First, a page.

On 8th March, 1908, 15,000 women marched through New York City’s Lower East Side, rallying at Union Square. Enraged by abysmal conditions, 65-hour weeks and low pay, they gathered in solidarity to demand change at the garment factories where they worked.
Clara Lemlich was 23 when protests began. Born in the Ukrainian city of Gorodok, Lemlich had moved to New York several years earlier, leaving her home country to escape persecution. A committed socialist and passionate advocate for the liberation of women, she ignited an industry strike in 1909, persuading 20,000 of her fellow workers to down tools and take to the streets. The majority of these workers were women.
The strike lasted for three months, with many of the smaller factories yielding to demands. The Triangle Shirtwaist Company, however, notorious for its exploitation and abuse of workers, refused. Factory owners began to bribe police to arrest women on strike and hired gangsters to intimidate them. Lemlich was brutally beaten but returned to the picket line several hours later, albeit with six broken ribs. She was arrested 17 times.
Eventually, the Triangle Company pledged to increase wages and make shifts shorter. Women returned to work. Little was done, however, to improve conditions at the factory. Tragedy struck the following year. A huge fire broke out – the deadliest industrial disaster in the history of the city. 146 garment workers were killed, unable to escape the blaze due to locked doors and blocked fire exits. 123 of these workers were women, with the youngest just 14 years old.
This tragedy, in combination with the bravery and passion of Lemlich and others like her galvanised numerous movements advocating for women. By asserting their right to fair wages and better working conditions, the women of New York’s garment factories had proved, according to an article published in 1910, that “women can strike, and strike successfully”. Their voices had been heard.
The plight of the New York garment factory workers resonated with women around the world. In the US, a “National Woman’s Day” had been declared by the Socialist Party, inspired by the 1908 march. Clara Zetkin was a staunch advocate of gender equality who hailed from Germany. In 1910, while chairing a conference in Copenhagen, Zetkin proposed transforming National Women’s Day into International Women’s Day. 100 delegates from 17 different countries agreed unanimously.
The following year, International Women’s Day was celebrated in Austria, Denmark, Germany and Switzerland, with more than one million people taking to the streets. In 1975, the UN officially recognised International Women’s Day, adopting a resolution proclaiming a designated day for Women’s Rights and International Peace. International Women’s Day is now recognised as a national holiday in 20 different countries, and is celebrated in many more.
This year’s theme is “Choose to Challenge”. Today, we unite to amplify the voices of women, connecting and collaborating to challenge established gender bias and share our individual and collective experiences. We celebrate the achievements and contributions of women across the globe and encourage others to fight for equal opportunity regardless of race, gender identity, sexuality or cultural background.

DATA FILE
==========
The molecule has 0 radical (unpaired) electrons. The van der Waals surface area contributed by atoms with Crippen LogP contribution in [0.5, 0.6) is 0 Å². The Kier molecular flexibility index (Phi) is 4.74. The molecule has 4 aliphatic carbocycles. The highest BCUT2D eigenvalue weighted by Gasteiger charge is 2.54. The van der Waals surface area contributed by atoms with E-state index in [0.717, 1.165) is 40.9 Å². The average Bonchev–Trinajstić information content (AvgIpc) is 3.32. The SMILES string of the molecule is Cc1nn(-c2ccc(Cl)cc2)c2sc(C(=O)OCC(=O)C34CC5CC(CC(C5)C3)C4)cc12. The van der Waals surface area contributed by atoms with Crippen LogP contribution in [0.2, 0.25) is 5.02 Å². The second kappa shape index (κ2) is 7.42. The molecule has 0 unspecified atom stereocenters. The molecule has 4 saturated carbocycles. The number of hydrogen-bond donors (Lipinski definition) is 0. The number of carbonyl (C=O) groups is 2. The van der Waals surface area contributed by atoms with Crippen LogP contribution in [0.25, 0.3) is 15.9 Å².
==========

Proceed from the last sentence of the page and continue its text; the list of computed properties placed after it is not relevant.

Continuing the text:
So why recognise International Women’s Day?
The gender gap has closed in recent decades, but we can’t afford to become complacent. Even today, the lives of women across the globe continue to be constrained by gender biases and patriarchal ideals. Statistically, for example, women are paid less than their male counterparts. Many women struggle to advance their careers despite considerable experience and skill, with managerial positions often dominated by men.
Countless girls aren’t given the opportunity to complete their education, and others are unable to enrol in school at all. Women are at a significantly greater risk of domestic violence, sexual violence and forced marriage. Female Genital Mutilation (FGM) remains prevalent in numerous communities, and millions of women face restrictions when attempting to access reproductive healthcare and advice.
Data from UN Women predicts that the Covid-19 pandemic could decimate 25 years of progress towards gender equality. With schools closed, women report significantly more time spent doing domestic chores and caring for children. Many complain that this has hindered career progression.
Over the last year, many countries have enforced extensive lockdowns to limit the transmission of Covid-19. With women trapped in their homes, numerous women’s shelters have flagged increasing reports of domestic violence. Helplines in Singapore and Cyprus, for example, registered an increase in calls by more than 30% over lockdown. 2020’s Global Gender Report suggests that gender parity remains a century away. We will not bear witness to equality in our lifetime, but we are responsible for ensuring that our descendants do.
Over the last year, women have accomplished amazing feats. On January 20th, 2021, Kamala Harris became vice president of the US, making history as the first woman to occupy the post. In November, New Zealand appointed its first indigenous female foreign minister, Nanaia Mahuta. 17-year-old climate activist Greta Thunberg has been nominated for the Nobel Peace Prize for the second year in a row. 83-year-old Bilkis Dadi, meanwhile, was included in Time magazine’s Time 100 list of 2020’s most influential people for her role in protests against India’s Citizenship Amendment Act.